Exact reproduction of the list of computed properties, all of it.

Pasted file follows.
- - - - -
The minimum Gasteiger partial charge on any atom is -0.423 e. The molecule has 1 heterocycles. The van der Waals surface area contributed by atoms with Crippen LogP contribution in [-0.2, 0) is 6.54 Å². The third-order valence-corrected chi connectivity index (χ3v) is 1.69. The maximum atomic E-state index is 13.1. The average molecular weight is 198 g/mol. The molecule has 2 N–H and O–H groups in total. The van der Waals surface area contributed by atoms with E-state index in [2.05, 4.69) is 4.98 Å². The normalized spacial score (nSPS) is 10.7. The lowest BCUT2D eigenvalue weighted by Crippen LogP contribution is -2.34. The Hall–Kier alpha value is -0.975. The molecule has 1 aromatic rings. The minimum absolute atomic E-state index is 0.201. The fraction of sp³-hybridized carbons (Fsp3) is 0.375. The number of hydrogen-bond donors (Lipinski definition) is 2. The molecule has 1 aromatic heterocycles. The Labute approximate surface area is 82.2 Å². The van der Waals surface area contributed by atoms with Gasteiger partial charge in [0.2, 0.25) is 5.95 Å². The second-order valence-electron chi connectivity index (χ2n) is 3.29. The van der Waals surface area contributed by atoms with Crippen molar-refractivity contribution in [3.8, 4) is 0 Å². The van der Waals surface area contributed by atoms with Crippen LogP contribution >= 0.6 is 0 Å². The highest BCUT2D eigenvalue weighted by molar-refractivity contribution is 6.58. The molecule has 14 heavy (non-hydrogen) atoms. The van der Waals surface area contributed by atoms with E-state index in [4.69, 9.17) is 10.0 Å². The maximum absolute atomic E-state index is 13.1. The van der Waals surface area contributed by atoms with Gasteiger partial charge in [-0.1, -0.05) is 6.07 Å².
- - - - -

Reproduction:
The minimum Gasteiger partial charge on any atom is -0.423 e. The molecule has 1 heterocycles. The van der Waals surface area contributed by atoms with Crippen LogP contribution in [-0.2, 0) is 6.54 Å². The third-order valence-corrected chi connectivity index (χ3v) is 1.69. The maximum atomic E-state index is 13.1. The average molecular weight is 198 g/mol. The molecule has 2 N–H and O–H groups in total. The van der Waals surface area contributed by atoms with E-state index in [2.05, 4.69) is 4.98 Å². The normalized spacial score (nSPS) is 10.7. The lowest BCUT2D eigenvalue weighted by Crippen LogP contribution is -2.34. The Hall–Kier alpha value is -0.975. The molecule has 1 aromatic rings. The minimum absolute atomic E-state index is 0.201. The fraction of sp³-hybridized carbons (Fsp3) is 0.375. The number of hydrogen-bond donors (Lipinski definition) is 2. The molecule has 1 aromatic heterocycles. The Labute approximate surface area is 82.2 Å². The van der Waals surface area contributed by atoms with Gasteiger partial charge in [0.2, 0.25) is 5.95 Å². The second-order valence-electron chi connectivity index (χ2n) is 3.29. The van der Waals surface area contributed by atoms with Crippen molar-refractivity contribution in [3.8, 4) is 0 Å². The van der Waals surface area contributed by atoms with Crippen LogP contribution >= 0.6 is 0 Å². The highest BCUT2D eigenvalue weighted by molar-refractivity contribution is 6.58. The molecule has 14 heavy (non-hydrogen) atoms. The van der Waals surface area contributed by atoms with E-state index in [4.69, 9.17) is 10.0 Å². The maximum absolute atomic E-state index is 13.1. The van der Waals surface area contributed by atoms with Gasteiger partial charge in [-0.1, -0.05) is 6.07 Å².